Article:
CHRT study cited in Second Wave article on long COVID impact on Michiganders
As of May 2022, a CHRT study found that more than 700,000 Michiganders are living with long COVID, the lasting symptoms of COVID infection. Second Wave Media’s article “Researchers seek solutions for Michigan’s 700,000 COVID long haulers,” written by Estelle Slootmaker, cites CHRT’s research on long COVID and its impact on individuals, the state, and health care systems. The author interviews Jonathan Tsao, research and evaluation project manager at CHRT.
Among “COVID long-haulers,” common symptoms include brain fog, shortness of breath, heart palpitations, depression or anxiety, and digestive difficulties. As outlined in the CHRT study, these symptoms affect the professional lives of long haulers, resulting in major economic burdens for families.
“There was a significant difference between long haulers in their financial situation compared to [those who do not have long COVID],” says Tsao. “There are two main reasons for this. One is their decreased ability to work at a full capacity. They are more likely to work reduced hours, quit their jobs altogether, or get laid off — and they would be more likely to miss out on a promotion. And they have to deal with increased medical costs.”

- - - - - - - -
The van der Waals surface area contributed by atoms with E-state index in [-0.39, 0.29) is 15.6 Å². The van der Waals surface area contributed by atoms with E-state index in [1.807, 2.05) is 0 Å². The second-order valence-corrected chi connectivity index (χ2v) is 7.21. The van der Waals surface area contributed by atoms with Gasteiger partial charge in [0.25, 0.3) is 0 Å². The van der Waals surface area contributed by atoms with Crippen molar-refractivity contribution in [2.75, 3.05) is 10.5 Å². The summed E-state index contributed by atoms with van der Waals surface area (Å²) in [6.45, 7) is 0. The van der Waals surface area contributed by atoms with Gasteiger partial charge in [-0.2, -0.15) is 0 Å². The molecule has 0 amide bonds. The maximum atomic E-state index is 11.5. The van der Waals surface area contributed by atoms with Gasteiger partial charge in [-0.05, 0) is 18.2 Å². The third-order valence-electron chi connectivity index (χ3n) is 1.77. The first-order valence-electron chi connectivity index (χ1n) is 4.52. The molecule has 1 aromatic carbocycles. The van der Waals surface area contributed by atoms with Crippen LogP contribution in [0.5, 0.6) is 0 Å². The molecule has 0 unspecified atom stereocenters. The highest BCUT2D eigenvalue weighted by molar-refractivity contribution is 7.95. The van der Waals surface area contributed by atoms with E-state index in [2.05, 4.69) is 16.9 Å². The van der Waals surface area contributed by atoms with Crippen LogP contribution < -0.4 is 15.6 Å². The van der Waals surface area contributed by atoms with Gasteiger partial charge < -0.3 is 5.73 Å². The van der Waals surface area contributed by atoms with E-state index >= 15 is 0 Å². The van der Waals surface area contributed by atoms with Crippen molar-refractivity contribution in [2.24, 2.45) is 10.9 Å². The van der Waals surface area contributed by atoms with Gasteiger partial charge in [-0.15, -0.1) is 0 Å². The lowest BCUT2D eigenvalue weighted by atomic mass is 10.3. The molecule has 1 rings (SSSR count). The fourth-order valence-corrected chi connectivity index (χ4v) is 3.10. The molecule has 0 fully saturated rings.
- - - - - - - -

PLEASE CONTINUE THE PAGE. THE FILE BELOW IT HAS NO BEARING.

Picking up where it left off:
As disability insurance does not cover long COVID, many employees face unfair workplace expectations without protection. Paired with the lack of research and awareness surrounding the condition, policy action may be needed to accommodate individuals dealing with long-term symptoms of COVID.
“We suggest policymakers increase awareness and make it easier for workplaces to make accommodations for long haulers,” Tsao says. “Long COVID is one of those outcomes that’s going to require more study and research to understand. Our health systems, research centers, and the National Institutes of Health are establishing programs specifically to look at the ongoing impacts of COVID and long COVID. The reality is that we don’t know a lot about the cause and effect.”
CHRT’S STUDY MAIN FINDINGS ARE:
- More than one in every three of the Michiganders surveyed who reported a COVID-19 diagnosis identified themselves as COVID long haulers
- Women and people with diabetes were more likely to report long COVID
- The three most common symptoms of long COVID reported were breathing issues, lost or distorted sense of smell or taste, and lingering anxiety, depression, or other mental health issues